Of course, like everybody else, the 'Pipe has watched the rising cost of gasoline with a twinge of regret. In retrospect, was it rash to snap up a 12-miles-per-gallon Hummer H2 in the triumphant days after Dubya's "Mission Accomplished" proclamation three years ago? Maybe. But wasn't a liberated Iraq supposed to be a cheap-gas Iraq? Whose bright idea is $3 a gallon?
Still, there's that rush with the clean, fragrant, flammable brew pouring out of the pumps, like water in a desert, at a station that's rumored to be the cheapest in the neighborhood.
The 'Pipe's favorite BP seems almost impervious to whatever obscure capitalistic forces govern the worth of sweet crude. If a gallon of regular costs $2.99 in nearby Wilton Manors, it's likely coming out of the BP's 16 pumps for a dime or so cheaper. Whims of the day or hour notwithstanding, the station's gas is either the cheapest in Broward or it's damned close. (Tailpipe isn't about to quote any prices in this febrile gas-pricing environment. Run your own analysis at miamigasprices.com or gaspricewatch.com.)
With the heroic 2 to 3 percent discount come hordes. The 'Pipe watched amazed on a recent weekday afternoon when 20 vehicles wedged into lines for gas. On Oakland Park Boulevard, where drivers are used to zipping along at 40 and 50 mph, cars slooooowed to squeeze their way into the lot, which is so small it doesn't include any actual parking spaces. Some customers walk the few steps to the trailer-sized food shop to buy roadmaps and Parliaments from attendants in a bulletproof booth. Most, though, simply roll up, swipe a debit card, and suckle from the petrol teat before backing out past the next Explorer in line.
The pace of activity puts the owner, Jay Weinstock, on edge. Sure, he wants to sell his product, but he's not happy about the mob. When the 'Pipe reached him, he asked that any coverage not sound as though he's looking for publicity.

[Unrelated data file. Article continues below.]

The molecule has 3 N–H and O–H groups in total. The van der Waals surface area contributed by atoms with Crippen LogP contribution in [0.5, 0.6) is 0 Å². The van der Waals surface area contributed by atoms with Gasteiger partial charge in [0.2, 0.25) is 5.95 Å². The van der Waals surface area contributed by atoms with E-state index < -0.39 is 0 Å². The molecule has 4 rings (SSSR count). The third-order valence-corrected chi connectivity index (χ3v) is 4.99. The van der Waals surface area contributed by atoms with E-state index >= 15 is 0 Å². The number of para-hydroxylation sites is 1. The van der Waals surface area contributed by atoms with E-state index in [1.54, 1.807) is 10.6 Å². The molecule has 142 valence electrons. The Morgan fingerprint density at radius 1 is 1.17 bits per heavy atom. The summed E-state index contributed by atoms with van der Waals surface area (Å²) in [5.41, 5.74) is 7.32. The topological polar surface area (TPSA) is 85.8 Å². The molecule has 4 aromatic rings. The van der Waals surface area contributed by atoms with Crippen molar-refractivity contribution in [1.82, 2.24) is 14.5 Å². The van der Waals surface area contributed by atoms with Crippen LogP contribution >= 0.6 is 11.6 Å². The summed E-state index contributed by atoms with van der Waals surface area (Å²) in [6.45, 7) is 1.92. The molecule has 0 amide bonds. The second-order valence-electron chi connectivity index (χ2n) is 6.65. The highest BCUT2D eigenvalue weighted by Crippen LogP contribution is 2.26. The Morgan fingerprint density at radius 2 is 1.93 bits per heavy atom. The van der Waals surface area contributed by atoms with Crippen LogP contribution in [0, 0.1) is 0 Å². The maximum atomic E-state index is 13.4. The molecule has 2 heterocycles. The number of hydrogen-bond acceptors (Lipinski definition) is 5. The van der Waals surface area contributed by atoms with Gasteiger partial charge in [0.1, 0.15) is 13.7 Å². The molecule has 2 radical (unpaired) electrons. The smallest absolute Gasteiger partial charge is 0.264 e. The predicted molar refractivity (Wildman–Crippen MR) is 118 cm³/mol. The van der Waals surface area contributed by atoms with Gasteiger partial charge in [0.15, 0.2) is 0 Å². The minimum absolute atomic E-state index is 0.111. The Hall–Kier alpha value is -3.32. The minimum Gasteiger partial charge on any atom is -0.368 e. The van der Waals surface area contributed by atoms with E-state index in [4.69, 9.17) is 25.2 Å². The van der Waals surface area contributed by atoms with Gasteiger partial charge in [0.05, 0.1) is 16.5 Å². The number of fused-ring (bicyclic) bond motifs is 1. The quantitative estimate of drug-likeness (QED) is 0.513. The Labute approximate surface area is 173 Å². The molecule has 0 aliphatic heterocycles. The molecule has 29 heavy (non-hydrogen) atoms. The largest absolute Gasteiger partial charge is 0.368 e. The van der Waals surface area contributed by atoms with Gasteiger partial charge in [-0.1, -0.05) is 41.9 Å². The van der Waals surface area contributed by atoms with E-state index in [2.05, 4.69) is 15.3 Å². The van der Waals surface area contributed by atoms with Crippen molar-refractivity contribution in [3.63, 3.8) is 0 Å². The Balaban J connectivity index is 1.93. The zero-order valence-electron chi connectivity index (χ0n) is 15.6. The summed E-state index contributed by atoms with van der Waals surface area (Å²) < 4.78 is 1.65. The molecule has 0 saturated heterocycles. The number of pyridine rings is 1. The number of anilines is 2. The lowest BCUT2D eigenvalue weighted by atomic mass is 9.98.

"I've never advertised," he says. "The only advertisement I have is a gas-price sign." The traffic has caught the attention of nearby residents, who just want a little peace and quiet. Praising Weinstock might entice more drivers... and more snarls. "Just say, 'The gentleman's trying to be the fairest he can be. He's trying to do the public a service. '"
Tailpipe hears now that experts are predicting a downtick in gas prices this week, after the U.S. Energy Department reported a mysterious increase in the gasoline supply (following talk on Capitol Hill of a strict new anti-gouging law). So it goes, at least until this little muddle in the Middle East clears up, and we go back to gas-guzzling, buck-a-gallon bliss.
The Miami Herald's star columnist, Carl Hiaasen, has worked for the paper for 30 years. Since the early '80s, he has also published 17 fiction and nonfiction books, including Hoot, which was just adapted for the big screen. On the day it hit theaters last week, the Herald ran this hangdog correction for a story the previous day:
"A story about Florida's film industry misspelled the name of author Carl Hiaasen. An accompanying photo caption misspelled the name of singer Jimmy Buffett."
It sounded a bit like a correction that appeared just a month earlier, in the April 4 paper: "A photo caption misspelled author Carl Hiaasen's name on Page 4A in some editions on Monday."
Apparently it's a problem that goes back a few years. A database search also turned up this nugget, labeled an Editor's Note, from the Herald's feature section in June 1996:
"We wondered: How many times have we misspelled Carl Hiaasen's name? Thirty-five times since 1983, when The Herald put in a computer database. The most common misspellings: Hiassen and Hiasen."
Even Dave Barry once wrote it as Hiaassen. He's a big name, that Hiaasen, but not that big.
The Way We Were
Way out west, where only hordes of blood-thirsty mosquitoes and scaly alligators once frolicked, the Weston Historical Society dug deep to come up with a back story celebrating the city's tenth anniversary. For a town that's still wet behind the ears, Broward County's farthest-flung neighbor has little in the way of "old" or "quaint." But that hasn't derailed plans for the society's dedication ceremony next month.
The ghost of Arthur Vining Davis, founder of the Arvida Corp., which eventually cleared enough land for hundreds of big, bulky, indistinguishable homes, will be on hand for ribbon-cutting.